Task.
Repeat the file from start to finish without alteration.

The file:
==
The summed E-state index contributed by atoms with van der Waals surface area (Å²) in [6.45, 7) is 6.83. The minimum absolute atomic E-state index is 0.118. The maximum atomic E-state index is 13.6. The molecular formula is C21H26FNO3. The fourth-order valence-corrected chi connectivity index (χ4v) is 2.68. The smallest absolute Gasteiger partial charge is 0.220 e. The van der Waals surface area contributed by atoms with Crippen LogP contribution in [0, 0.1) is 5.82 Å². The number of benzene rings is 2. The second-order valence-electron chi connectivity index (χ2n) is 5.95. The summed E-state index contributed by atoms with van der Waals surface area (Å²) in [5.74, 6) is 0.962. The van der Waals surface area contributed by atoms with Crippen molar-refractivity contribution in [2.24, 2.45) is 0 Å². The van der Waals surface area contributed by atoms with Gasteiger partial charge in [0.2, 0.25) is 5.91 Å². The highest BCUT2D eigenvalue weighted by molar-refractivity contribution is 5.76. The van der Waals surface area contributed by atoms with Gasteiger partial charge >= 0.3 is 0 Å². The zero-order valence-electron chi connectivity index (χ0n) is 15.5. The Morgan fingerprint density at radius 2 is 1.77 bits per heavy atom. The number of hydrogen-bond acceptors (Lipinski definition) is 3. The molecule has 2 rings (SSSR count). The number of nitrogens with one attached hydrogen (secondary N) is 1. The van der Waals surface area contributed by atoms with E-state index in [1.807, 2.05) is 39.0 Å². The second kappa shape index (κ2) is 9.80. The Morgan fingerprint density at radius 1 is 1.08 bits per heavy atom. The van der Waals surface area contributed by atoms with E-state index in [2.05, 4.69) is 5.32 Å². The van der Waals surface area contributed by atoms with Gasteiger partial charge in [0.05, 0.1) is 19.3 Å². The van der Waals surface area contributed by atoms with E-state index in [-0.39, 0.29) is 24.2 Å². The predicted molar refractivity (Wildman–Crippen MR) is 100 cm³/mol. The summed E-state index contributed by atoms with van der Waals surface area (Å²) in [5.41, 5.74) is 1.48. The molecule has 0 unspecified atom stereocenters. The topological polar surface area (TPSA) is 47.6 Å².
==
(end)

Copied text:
The summed E-state index contributed by atoms with van der Waals surface area (Å²) in [6.45, 7) is 6.83. The minimum absolute atomic E-state index is 0.118. The maximum atomic E-state index is 13.6. The molecular formula is C21H26FNO3. The fourth-order valence-corrected chi connectivity index (χ4v) is 2.68. The smallest absolute Gasteiger partial charge is 0.220 e. The van der Waals surface area contributed by atoms with Crippen LogP contribution in [0, 0.1) is 5.82 Å². The number of benzene rings is 2. The second-order valence-electron chi connectivity index (χ2n) is 5.95. The summed E-state index contributed by atoms with van der Waals surface area (Å²) in [5.74, 6) is 0.962. The van der Waals surface area contributed by atoms with Crippen molar-refractivity contribution in [2.24, 2.45) is 0 Å². The van der Waals surface area contributed by atoms with Gasteiger partial charge in [0.2, 0.25) is 5.91 Å². The highest BCUT2D eigenvalue weighted by molar-refractivity contribution is 5.76. The van der Waals surface area contributed by atoms with Gasteiger partial charge >= 0.3 is 0 Å². The zero-order valence-electron chi connectivity index (χ0n) is 15.5. The Morgan fingerprint density at radius 2 is 1.77 bits per heavy atom. The number of hydrogen-bond acceptors (Lipinski definition) is 3. The molecule has 2 rings (SSSR count). The number of nitrogens with one attached hydrogen (secondary N) is 1. The van der Waals surface area contributed by atoms with E-state index in [1.807, 2.05) is 39.0 Å². The second kappa shape index (κ2) is 9.80. The Morgan fingerprint density at radius 1 is 1.08 bits per heavy atom. The van der Waals surface area contributed by atoms with E-state index in [2.05, 4.69) is 5.32 Å². The van der Waals surface area contributed by atoms with Gasteiger partial charge in [0.05, 0.1) is 19.3 Å². The van der Waals surface area contributed by atoms with E-state index in [-0.39, 0.29) is 24.2 Å². The predicted molar refractivity (Wildman–Crippen MR) is 100 cm³/mol. The summed E-state index contributed by atoms with van der Waals surface area (Å²) in [5.41, 5.74) is 1.48. The molecule has 0 unspecified atom stereocenters. The topological polar surface area (TPSA) is 47.6 Å².